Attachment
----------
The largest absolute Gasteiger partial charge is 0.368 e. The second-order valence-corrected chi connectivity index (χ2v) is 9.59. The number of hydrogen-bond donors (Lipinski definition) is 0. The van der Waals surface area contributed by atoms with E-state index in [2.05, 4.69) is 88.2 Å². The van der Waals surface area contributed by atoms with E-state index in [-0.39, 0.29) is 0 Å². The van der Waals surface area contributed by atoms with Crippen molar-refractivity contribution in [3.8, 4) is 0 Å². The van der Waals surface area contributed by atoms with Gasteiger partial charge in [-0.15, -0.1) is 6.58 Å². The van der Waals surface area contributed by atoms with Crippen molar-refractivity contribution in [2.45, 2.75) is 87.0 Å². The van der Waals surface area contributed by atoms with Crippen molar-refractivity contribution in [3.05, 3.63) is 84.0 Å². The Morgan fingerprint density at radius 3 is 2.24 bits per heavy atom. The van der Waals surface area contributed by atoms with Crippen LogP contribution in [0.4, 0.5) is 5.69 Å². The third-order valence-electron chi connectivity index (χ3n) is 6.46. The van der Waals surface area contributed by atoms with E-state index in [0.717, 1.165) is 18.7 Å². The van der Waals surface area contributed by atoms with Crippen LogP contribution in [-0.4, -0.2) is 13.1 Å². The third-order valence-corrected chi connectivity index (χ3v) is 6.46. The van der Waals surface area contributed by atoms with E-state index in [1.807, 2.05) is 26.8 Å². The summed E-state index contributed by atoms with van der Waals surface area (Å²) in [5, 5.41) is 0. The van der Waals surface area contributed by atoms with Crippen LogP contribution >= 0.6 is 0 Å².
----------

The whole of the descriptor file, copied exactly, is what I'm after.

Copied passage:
The largest absolute Gasteiger partial charge is 0.368 e. The second-order valence-corrected chi connectivity index (χ2v) is 9.59. The number of hydrogen-bond donors (Lipinski definition) is 0. The van der Waals surface area contributed by atoms with E-state index in [2.05, 4.69) is 88.2 Å². The van der Waals surface area contributed by atoms with E-state index in [-0.39, 0.29) is 0 Å². The van der Waals surface area contributed by atoms with Crippen molar-refractivity contribution in [3.8, 4) is 0 Å². The van der Waals surface area contributed by atoms with Gasteiger partial charge in [-0.15, -0.1) is 6.58 Å². The van der Waals surface area contributed by atoms with Crippen molar-refractivity contribution in [2.45, 2.75) is 87.0 Å². The van der Waals surface area contributed by atoms with Crippen molar-refractivity contribution in [3.05, 3.63) is 84.0 Å². The Morgan fingerprint density at radius 3 is 2.24 bits per heavy atom. The van der Waals surface area contributed by atoms with Crippen LogP contribution in [0.4, 0.5) is 5.69 Å². The third-order valence-electron chi connectivity index (χ3n) is 6.46. The van der Waals surface area contributed by atoms with E-state index in [0.717, 1.165) is 18.7 Å². The van der Waals surface area contributed by atoms with Crippen LogP contribution in [-0.4, -0.2) is 13.1 Å². The third-order valence-corrected chi connectivity index (χ3v) is 6.46. The van der Waals surface area contributed by atoms with E-state index in [1.807, 2.05) is 26.8 Å². The summed E-state index contributed by atoms with van der Waals surface area (Å²) in [5, 5.41) is 0. The van der Waals surface area contributed by atoms with Crippen LogP contribution >= 0.6 is 0 Å².